UW experts in classics, physics, and more will explore the ancient site.
Although continuously occupied for more than four thousand years until its abandonment in the thirteenth century, the fabled city of Troy was lost in time and myth until rediscovered in the 1870s by the eccentric and worldly Heinrich Schliemann, a German businessman and amateur archaeologist. The outlines of the lost city have emerged from the dust through a series of archaeological expeditions, mostly German, mounted off and on since Schliemann’s day.
But Troy and its environs remain, for the most part, unexplored. The Troy site, in modern-day Turkey, is actually a layer cake of cities, with at least ten ancient metropolises superimposed one atop the other. Some bear evidence of violent destruction, giving heft to the idea that Homer and Virgil were writing about actual historical events when they wrote about the adventures of Achilles, Odysseus, and Aeneas.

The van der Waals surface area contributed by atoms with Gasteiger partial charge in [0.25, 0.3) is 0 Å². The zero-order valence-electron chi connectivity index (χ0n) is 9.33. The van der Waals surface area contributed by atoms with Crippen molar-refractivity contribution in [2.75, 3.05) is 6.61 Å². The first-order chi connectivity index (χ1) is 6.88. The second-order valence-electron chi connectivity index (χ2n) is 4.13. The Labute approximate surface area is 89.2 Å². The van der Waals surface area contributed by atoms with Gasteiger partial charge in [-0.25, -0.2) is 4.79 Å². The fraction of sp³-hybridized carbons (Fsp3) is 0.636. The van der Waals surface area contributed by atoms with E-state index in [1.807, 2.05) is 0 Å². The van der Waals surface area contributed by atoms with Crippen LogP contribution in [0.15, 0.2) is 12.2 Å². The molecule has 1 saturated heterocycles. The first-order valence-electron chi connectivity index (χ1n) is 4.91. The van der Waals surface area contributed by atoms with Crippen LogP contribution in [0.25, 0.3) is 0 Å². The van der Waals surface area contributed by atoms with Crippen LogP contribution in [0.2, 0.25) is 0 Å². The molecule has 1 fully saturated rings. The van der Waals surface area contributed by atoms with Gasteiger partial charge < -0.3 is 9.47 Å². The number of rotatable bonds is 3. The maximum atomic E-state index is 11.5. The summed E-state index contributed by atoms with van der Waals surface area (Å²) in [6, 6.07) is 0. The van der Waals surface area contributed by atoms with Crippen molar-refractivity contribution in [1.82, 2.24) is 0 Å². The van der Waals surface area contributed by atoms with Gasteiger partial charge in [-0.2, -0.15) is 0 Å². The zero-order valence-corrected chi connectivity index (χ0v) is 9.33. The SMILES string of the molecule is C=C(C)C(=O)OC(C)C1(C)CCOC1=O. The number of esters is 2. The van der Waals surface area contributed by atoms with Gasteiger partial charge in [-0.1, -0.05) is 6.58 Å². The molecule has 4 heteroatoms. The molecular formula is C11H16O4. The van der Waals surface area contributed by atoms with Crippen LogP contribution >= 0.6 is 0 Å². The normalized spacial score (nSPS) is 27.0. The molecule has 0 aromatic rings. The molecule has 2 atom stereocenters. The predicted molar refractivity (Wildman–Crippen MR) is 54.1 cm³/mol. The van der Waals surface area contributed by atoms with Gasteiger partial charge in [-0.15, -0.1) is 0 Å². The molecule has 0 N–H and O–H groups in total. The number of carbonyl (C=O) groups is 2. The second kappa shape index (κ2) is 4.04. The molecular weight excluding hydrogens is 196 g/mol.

Beginning this year, Troy may give up more of its secrets as UW scholars launch a broad, interdisciplinary expedition to the ancient site and deploy a suite of powerful, new scientific techniques to wring more information from artifacts and the very ground of Troy itself.
“Although the site has been excavated in the past, there is much yet to be discovered,” explains William Aylward, a UW classics professor and the organizer of the new expedition, which will be conducted under the auspices of Turkey’s Çanakkale Onsekiz Mart University.
The foray to Troy, which will be covered in a future issue of On Wisconsin, promises to be the most comprehensive yet. Wisconsin researchers — from fields such as physics, medical microbiology, soils, and biochemistry — are aligning to explore the fragmented physical record of an ancient crossroads.
Published in the Spring 2013 issue